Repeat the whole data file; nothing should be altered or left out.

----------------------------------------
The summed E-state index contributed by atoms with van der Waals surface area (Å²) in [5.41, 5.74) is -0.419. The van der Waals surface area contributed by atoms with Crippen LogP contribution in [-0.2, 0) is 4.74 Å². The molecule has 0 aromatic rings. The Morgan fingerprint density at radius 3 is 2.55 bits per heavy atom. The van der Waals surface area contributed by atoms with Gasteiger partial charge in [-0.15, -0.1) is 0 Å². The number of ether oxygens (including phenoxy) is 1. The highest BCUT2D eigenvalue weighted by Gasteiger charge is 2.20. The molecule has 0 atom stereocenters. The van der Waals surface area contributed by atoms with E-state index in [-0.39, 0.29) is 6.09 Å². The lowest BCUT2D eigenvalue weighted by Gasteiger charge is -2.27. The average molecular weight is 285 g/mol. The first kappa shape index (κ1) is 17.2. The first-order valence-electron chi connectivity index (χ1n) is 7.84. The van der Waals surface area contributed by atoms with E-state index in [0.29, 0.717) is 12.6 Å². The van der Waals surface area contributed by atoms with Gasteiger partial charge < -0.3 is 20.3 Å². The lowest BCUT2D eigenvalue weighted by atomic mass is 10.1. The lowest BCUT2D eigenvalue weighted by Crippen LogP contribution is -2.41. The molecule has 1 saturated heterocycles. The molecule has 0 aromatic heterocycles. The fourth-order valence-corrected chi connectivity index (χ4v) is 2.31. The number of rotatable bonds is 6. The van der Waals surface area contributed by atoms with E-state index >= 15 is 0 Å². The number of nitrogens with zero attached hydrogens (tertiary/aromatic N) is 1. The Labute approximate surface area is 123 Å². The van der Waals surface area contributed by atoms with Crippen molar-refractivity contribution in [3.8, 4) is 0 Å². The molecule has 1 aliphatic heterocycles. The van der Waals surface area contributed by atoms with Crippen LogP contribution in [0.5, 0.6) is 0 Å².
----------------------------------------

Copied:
The summed E-state index contributed by atoms with van der Waals surface area (Å²) in [5.41, 5.74) is -0.419. The van der Waals surface area contributed by atoms with Crippen LogP contribution in [-0.2, 0) is 4.74 Å². The molecule has 0 aromatic rings. The Morgan fingerprint density at radius 3 is 2.55 bits per heavy atom. The van der Waals surface area contributed by atoms with Gasteiger partial charge in [-0.15, -0.1) is 0 Å². The number of ether oxygens (including phenoxy) is 1. The highest BCUT2D eigenvalue weighted by Gasteiger charge is 2.20. The molecule has 0 atom stereocenters. The van der Waals surface area contributed by atoms with E-state index in [-0.39, 0.29) is 6.09 Å². The lowest BCUT2D eigenvalue weighted by Gasteiger charge is -2.27. The average molecular weight is 285 g/mol. The first kappa shape index (κ1) is 17.2. The first-order valence-electron chi connectivity index (χ1n) is 7.84. The van der Waals surface area contributed by atoms with E-state index in [0.29, 0.717) is 12.6 Å². The van der Waals surface area contributed by atoms with Gasteiger partial charge < -0.3 is 20.3 Å². The lowest BCUT2D eigenvalue weighted by atomic mass is 10.1. The lowest BCUT2D eigenvalue weighted by Crippen LogP contribution is -2.41. The molecule has 1 saturated heterocycles. The molecule has 0 aromatic heterocycles. The fourth-order valence-corrected chi connectivity index (χ4v) is 2.31. The number of rotatable bonds is 6. The van der Waals surface area contributed by atoms with E-state index >= 15 is 0 Å². The number of nitrogens with zero attached hydrogens (tertiary/aromatic N) is 1. The Labute approximate surface area is 123 Å². The van der Waals surface area contributed by atoms with Crippen molar-refractivity contribution in [3.8, 4) is 0 Å². The molecule has 1 aliphatic heterocycles. The van der Waals surface area contributed by atoms with Crippen LogP contribution in [0.5, 0.6) is 0 Å².